"We Choose Milwaukee" is the mantra of nearly 2,000 young and talented individuals known as Young Professionals of Milwaukee (YPM). The group, just 19 months old, touts itself as the fastest-growing young professional group in the country. "We are jazzed about this city, its momentum and our potential to impact it," says Shelley Jurewicz, executive director of the group.
YPM, a service of the Metropolitan Milwaukee Association of Commerce, is charged with engaging the breadth of region's talent pool in shaping and showcasing a Greater Milwaukee more attractive to diverse young talent. In their 20s and 30s, its members represent nearly 300 businesses and non-profit organizations, from GE Medical Systems and Harley-Davidson to OnMilwaukee.com and the Urban Ecology Center, and all types of professions from engineers and attorneys to entrepreneurs and artists.
Why choose Milwaukee? It's a "Metro with Moxie," according to economic development magazine, Plants, Sites & Parks; "a city for people who love cities," per Money Magazine; and a top ten contender in the Hot Jobs Cool Communities Report. YPMers see Milwaukee as having big-city amenities with small-town ease.
That translates to:
In addition to holding 20+ events per year each getting 200 to 500 of its members up-close-and-personal with Milwaukee's coolest people and places, latest developments and toughest challenges the group is sitting down with community power players to share the influence. "We get calls everyday from business and community leaders asking us to select young professionals to serve on boards, committees, and task forces," says Jurewicz. "I don't believe any other city is so aggressively and enthusiastically offering its emerging leaders a place at the table."
The group's vision to be the reason young talent chooses to call Milwaukee home flowed from an event held last year called "Milwaukee Moxie." After being put in a room with markers, tape, flip charts and an abundance of Milwaukee publications, YPM members were asked to design an ad marketing Milwaukee to young talent across the country. "What we realized was Milwaukee was already in the ballgame; the differentiator was YPM," says Jeff Sherman, YPM president and co-founder of OnMilwaukee.com. "This is truly a city where young talent can shape its future."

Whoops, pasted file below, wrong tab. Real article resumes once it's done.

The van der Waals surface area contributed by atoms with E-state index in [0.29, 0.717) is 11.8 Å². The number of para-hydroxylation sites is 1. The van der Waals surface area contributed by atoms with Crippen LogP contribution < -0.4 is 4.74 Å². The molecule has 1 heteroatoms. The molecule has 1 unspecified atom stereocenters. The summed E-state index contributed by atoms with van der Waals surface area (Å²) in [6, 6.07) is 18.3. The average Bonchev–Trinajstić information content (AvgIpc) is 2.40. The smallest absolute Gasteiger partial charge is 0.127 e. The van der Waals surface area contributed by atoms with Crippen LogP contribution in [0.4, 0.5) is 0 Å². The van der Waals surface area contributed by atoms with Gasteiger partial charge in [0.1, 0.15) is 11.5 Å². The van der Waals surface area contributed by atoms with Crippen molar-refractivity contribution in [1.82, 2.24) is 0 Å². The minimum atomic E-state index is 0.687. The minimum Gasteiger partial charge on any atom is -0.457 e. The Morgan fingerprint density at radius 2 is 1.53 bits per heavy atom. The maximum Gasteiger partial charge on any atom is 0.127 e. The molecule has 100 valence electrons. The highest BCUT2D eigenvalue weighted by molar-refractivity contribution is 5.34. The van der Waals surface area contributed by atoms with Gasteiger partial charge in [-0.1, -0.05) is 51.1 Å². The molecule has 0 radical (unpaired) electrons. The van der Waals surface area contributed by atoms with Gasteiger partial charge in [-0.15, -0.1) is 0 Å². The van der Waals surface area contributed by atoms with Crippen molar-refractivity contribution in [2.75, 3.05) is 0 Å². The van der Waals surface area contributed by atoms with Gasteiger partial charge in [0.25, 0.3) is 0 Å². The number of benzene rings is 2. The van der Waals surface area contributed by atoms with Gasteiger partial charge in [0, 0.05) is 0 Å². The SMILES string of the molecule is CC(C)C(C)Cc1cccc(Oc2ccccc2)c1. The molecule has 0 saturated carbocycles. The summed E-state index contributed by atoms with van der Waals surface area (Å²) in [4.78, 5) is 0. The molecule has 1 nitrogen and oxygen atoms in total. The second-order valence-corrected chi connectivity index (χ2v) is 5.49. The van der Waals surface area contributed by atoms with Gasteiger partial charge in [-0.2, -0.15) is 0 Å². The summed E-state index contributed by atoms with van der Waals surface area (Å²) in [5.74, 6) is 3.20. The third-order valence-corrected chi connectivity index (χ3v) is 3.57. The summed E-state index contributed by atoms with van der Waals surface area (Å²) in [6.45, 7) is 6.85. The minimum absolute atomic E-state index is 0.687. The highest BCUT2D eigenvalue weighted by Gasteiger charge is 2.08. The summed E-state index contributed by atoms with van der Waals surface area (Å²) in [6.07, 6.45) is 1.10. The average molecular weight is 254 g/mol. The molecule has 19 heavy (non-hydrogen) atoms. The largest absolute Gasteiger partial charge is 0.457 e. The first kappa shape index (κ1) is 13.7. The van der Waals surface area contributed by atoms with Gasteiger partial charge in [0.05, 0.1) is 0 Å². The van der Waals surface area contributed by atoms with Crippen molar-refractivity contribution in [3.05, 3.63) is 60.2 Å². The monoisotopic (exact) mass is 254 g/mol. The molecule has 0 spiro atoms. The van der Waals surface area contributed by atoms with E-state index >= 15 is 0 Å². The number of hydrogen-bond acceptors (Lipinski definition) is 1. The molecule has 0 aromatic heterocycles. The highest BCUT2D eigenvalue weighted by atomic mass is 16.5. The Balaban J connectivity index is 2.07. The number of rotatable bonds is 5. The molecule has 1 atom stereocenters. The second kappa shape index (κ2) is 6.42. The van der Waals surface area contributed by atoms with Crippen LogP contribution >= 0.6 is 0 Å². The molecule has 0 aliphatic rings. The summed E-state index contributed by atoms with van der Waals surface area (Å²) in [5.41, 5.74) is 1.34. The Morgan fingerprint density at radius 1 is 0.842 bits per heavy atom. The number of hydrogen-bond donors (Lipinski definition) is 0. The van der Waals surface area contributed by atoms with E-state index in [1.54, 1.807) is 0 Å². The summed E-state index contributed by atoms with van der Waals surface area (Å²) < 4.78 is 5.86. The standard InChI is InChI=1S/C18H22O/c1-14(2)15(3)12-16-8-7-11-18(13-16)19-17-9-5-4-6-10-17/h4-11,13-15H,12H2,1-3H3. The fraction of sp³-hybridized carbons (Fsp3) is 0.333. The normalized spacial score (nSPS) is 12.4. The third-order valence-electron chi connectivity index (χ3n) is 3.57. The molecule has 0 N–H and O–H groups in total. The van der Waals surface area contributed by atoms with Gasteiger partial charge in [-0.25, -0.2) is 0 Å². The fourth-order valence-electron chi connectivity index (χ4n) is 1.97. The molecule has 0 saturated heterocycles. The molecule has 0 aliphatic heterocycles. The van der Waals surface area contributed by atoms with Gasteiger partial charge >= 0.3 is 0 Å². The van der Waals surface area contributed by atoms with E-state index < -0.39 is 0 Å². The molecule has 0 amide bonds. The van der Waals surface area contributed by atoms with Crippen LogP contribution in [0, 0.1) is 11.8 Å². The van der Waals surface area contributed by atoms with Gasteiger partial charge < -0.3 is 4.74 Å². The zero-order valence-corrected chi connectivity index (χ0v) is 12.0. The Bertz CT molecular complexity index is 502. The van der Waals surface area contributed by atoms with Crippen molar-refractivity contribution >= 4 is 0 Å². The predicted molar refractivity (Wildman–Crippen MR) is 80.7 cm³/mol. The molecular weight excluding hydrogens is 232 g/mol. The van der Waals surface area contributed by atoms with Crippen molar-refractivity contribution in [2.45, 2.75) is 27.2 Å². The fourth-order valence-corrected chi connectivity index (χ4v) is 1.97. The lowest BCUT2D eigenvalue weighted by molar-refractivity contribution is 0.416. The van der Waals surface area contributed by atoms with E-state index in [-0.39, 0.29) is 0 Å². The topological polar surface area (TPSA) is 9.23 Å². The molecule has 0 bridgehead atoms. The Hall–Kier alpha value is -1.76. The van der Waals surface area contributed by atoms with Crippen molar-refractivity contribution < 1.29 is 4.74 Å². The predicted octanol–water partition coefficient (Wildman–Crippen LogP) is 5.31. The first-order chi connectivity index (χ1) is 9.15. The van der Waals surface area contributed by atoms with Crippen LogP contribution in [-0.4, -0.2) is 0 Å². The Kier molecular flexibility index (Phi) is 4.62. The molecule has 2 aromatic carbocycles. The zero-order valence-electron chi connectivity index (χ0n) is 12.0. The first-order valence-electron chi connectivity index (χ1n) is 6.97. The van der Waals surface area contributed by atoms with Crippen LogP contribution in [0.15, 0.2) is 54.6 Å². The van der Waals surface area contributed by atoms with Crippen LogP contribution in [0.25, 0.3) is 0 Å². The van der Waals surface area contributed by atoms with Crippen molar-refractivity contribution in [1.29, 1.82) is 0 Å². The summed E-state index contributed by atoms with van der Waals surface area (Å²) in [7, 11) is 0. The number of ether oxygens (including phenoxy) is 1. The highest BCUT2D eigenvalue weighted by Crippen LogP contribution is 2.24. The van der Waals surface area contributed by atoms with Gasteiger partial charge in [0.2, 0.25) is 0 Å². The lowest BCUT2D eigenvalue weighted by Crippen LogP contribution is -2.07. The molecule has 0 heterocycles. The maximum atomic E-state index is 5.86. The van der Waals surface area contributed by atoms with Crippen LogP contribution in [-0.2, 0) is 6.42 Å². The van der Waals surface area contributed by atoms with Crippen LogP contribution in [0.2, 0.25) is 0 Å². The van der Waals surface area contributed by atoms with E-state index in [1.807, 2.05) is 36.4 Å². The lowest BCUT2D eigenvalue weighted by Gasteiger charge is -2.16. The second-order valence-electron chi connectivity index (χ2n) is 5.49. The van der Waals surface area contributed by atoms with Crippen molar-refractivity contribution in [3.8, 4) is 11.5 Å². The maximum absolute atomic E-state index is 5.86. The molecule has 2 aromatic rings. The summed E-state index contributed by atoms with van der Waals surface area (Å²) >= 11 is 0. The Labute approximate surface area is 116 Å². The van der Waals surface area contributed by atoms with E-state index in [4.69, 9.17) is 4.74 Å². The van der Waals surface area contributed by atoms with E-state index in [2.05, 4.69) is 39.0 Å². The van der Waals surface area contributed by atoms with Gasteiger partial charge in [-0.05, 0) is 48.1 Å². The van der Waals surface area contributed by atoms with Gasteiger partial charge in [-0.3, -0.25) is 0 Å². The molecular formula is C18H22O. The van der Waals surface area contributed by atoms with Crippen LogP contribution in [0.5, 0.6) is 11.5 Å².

YPM recently embarked on a strategy to get Milwaukeeans "living" diversity at home, work and play a fresh perspective to an age-old challenge. "We started asking ourselves, 'Who do you have over for dinner on a Saturday night?'" says Carl Hebron, YPM vice president and project manager for Northwestern Mutual. The response was the Café Mosaic Series, six hip events humming with a vibe that only comes from 300 to 400 diverse young people in conversation about something of importance to everyone in the room. The format was inspired by The World Café. The third in the series is April 30. More than 450 people, 65 of whom are business and community leaders, are coming out to hang out and talk about our tendency to hire and promote people who are like us and its effect on women and minorities reaching management levels.
In addition, YPM produced a "man-on-the-street" video about diversity in Milwaukee titled "Mosaic Milwaukee." "It's very cool to see area businesses and organizations snapping up copies, and we are working with the public schools to get copies in the classrooms," says Hebron.
With attraction and retention of talent top-of-mind, YPM has an action team called College Connection, whose role is to work with area employers, colleges and universities to help students make the Milwaukee choice. Student interns were surveyed last summer, and revealed that access to a young professionals' network is a "deal-maker" when making the decision to accept that first job. "We've got what they want and are doing everything to make sure students know it," says Jackie Valent, YPM officer and human resource manager for Direct Supply.
It's not all work and no play for the group. Every month they host YPM Around Town, purely social showcases of Milwaukee's hottest clubs, restaurants and neighborhoods. "It's all about networking, getting to know Milwaukee's night scene and the rich ethnic neighborhoods around the city," says Chris Chlupp of YPM's Creative Council and financial advisor for Robert W. Baird.
What's next for the group? "With a membership bursting at the seams in size and energy, our strategic efforts are focusing on creating the means for young talent to self-organize around what's most important to them," says Jurewicz. Check out Milwaukee at www.metromilwaukee.org and YPM at ypm.mmac.org.
Julie Granger is Communications Director for the Metropolitan Milwaukee Association of Commerce, and has a bachelor's degree in communication from John Carroll University.